Facebook exec Sheryl Sandberg tells Parents magazine that strong girls should not be called "bossy." And she's backing up that belief with a "Ban Bossy" public service campaign.
"Parents often see gender inequality as a problem too big to fix on their own, but I think cultural shifts happen by small things that we do each day," Sandberg, chief operating officer at Facebook, told Parents.
Instead, she recommends parents tell their daughters to speak up in class, raising their hands and expressing their views. Encourage them, she says, to believe in themselves, stop apologizing and practice being leaders.
Sandberg, who wrote "Lean In," said being a parent is a "big part of my journey to lean in and ban bossy. As a parent, you recognize the inequalities your child may encounter. I remember reading a study done with moms of babies that really stuck with me. When asked to evaluate their children's crawling abilities, the mothers systematically underestimated the girls' abilities and overestimated the boys'. There was no factual evidence to support the mothers' gender bias. Both sexes actually performed the same when tested. It made me realize that I was likely underestimating my daughter without even realizing it, which was a big eye-opener for me."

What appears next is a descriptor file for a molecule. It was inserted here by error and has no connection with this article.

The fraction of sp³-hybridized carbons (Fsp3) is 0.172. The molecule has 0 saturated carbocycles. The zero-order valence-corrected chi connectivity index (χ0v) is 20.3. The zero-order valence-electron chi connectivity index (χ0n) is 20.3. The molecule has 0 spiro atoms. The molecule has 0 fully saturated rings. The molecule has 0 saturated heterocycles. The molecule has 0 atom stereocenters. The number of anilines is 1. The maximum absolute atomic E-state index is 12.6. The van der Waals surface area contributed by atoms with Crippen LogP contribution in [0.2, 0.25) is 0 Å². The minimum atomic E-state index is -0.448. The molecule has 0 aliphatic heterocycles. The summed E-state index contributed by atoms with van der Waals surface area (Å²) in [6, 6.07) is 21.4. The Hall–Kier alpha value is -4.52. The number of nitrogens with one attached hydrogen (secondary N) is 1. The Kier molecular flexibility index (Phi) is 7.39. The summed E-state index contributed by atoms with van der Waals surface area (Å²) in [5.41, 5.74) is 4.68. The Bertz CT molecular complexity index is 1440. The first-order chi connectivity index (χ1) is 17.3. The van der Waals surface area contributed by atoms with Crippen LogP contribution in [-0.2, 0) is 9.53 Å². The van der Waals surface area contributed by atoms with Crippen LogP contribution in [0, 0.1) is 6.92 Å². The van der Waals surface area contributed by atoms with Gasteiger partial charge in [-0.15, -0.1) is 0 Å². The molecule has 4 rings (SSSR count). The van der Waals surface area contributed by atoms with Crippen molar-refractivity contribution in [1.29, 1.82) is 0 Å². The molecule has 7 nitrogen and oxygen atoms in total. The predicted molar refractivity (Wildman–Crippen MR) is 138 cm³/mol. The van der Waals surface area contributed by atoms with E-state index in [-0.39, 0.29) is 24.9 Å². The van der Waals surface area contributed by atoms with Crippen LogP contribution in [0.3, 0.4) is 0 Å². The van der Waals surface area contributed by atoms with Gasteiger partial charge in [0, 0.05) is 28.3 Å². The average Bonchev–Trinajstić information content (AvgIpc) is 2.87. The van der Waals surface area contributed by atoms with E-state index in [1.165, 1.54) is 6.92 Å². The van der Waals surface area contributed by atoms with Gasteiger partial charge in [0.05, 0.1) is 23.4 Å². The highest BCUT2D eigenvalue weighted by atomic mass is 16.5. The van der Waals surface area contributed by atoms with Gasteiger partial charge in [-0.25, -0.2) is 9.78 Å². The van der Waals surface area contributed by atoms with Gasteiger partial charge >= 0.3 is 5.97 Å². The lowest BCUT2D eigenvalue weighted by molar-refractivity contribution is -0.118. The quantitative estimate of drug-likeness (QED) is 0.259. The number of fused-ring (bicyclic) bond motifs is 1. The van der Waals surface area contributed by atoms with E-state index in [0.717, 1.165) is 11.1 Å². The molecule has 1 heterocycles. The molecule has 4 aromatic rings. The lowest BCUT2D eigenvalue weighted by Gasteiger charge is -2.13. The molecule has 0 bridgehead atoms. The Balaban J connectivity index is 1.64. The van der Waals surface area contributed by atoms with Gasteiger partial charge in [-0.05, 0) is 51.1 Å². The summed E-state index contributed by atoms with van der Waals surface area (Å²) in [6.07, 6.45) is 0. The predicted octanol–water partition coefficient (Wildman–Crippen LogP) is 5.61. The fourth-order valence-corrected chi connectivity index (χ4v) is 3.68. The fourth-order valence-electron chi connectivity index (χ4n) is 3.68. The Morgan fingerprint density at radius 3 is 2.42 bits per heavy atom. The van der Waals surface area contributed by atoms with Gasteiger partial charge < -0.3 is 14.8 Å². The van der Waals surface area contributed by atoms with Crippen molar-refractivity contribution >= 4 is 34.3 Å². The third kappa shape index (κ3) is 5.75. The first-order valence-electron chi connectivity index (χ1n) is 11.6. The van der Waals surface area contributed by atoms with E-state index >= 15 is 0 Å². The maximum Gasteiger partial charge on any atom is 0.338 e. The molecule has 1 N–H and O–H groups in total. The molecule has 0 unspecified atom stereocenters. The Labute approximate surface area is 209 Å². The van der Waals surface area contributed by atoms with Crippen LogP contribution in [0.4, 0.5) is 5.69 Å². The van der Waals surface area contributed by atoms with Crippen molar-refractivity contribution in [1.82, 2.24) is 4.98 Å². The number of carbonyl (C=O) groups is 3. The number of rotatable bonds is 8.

In the article, she answers such questions as how she models ban-bossy techniques herself and explains how she'd like to see the campaign help eradicate gender inequality.
She also noted that when she talked to her 9-year-old niece about the word "bossy," the child said it is for girls; the word they use for boys is "leader." Sandberg would like to see girls called leaders, too.
As for media examples that give girls a positive message, she recommends the animated "Frozen." "It is a great plotline with strong, independent female characters," she said.
Sandberg and her thoughts on women, workplace and parenting have made other forays into news stories. Last year, for example, as "Lean In" was being published, Sandberg and Yahoo chief Marissa Mayer were being touted as two of the strongest voices in the "can mom have it all?" debates.
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